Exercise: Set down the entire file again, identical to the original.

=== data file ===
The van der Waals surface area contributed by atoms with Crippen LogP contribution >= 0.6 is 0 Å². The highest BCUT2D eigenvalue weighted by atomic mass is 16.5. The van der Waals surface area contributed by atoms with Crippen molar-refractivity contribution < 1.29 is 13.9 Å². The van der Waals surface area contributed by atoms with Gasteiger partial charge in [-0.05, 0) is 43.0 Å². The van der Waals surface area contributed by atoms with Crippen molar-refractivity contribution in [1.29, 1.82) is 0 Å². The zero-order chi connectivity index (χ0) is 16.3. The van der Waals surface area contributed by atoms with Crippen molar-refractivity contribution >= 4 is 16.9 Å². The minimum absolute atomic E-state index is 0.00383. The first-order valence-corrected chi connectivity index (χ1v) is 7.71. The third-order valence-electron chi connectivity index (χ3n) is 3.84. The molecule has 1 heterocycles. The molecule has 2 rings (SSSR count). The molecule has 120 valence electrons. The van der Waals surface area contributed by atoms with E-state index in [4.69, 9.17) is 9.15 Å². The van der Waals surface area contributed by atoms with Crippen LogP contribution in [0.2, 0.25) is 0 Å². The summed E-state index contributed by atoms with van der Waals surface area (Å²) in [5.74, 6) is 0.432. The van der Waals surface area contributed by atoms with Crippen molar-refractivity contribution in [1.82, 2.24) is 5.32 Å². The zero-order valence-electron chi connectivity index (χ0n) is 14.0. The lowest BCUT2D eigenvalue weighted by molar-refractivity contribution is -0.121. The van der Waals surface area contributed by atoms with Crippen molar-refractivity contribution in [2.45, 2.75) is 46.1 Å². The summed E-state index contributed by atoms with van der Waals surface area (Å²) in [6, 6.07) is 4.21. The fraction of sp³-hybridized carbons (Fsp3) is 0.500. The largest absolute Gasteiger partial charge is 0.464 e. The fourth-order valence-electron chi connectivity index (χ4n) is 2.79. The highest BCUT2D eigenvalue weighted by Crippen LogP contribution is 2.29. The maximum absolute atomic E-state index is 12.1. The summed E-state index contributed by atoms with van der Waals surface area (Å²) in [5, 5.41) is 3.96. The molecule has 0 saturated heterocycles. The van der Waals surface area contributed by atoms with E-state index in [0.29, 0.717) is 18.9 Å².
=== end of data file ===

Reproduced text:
The van der Waals surface area contributed by atoms with Crippen LogP contribution >= 0.6 is 0 Å². The highest BCUT2D eigenvalue weighted by atomic mass is 16.5. The van der Waals surface area contributed by atoms with Crippen molar-refractivity contribution < 1.29 is 13.9 Å². The van der Waals surface area contributed by atoms with Gasteiger partial charge in [-0.05, 0) is 43.0 Å². The van der Waals surface area contributed by atoms with Crippen molar-refractivity contribution in [1.29, 1.82) is 0 Å². The zero-order chi connectivity index (χ0) is 16.3. The van der Waals surface area contributed by atoms with Crippen molar-refractivity contribution >= 4 is 16.9 Å². The minimum absolute atomic E-state index is 0.00383. The first-order valence-corrected chi connectivity index (χ1v) is 7.71. The third-order valence-electron chi connectivity index (χ3n) is 3.84. The molecule has 1 heterocycles. The molecule has 2 rings (SSSR count). The molecule has 120 valence electrons. The van der Waals surface area contributed by atoms with E-state index in [4.69, 9.17) is 9.15 Å². The van der Waals surface area contributed by atoms with Crippen LogP contribution in [0.2, 0.25) is 0 Å². The summed E-state index contributed by atoms with van der Waals surface area (Å²) in [5.74, 6) is 0.432. The van der Waals surface area contributed by atoms with Crippen molar-refractivity contribution in [1.82, 2.24) is 5.32 Å². The zero-order valence-electron chi connectivity index (χ0n) is 14.0. The lowest BCUT2D eigenvalue weighted by molar-refractivity contribution is -0.121. The van der Waals surface area contributed by atoms with Crippen molar-refractivity contribution in [2.45, 2.75) is 46.1 Å². The summed E-state index contributed by atoms with van der Waals surface area (Å²) in [6, 6.07) is 4.21. The fraction of sp³-hybridized carbons (Fsp3) is 0.500. The largest absolute Gasteiger partial charge is 0.464 e. The fourth-order valence-electron chi connectivity index (χ4n) is 2.79. The highest BCUT2D eigenvalue weighted by Crippen LogP contribution is 2.29. The maximum absolute atomic E-state index is 12.1. The summed E-state index contributed by atoms with van der Waals surface area (Å²) in [5, 5.41) is 3.96. The molecule has 0 saturated heterocycles. The van der Waals surface area contributed by atoms with E-state index in [0.29, 0.717) is 18.9 Å².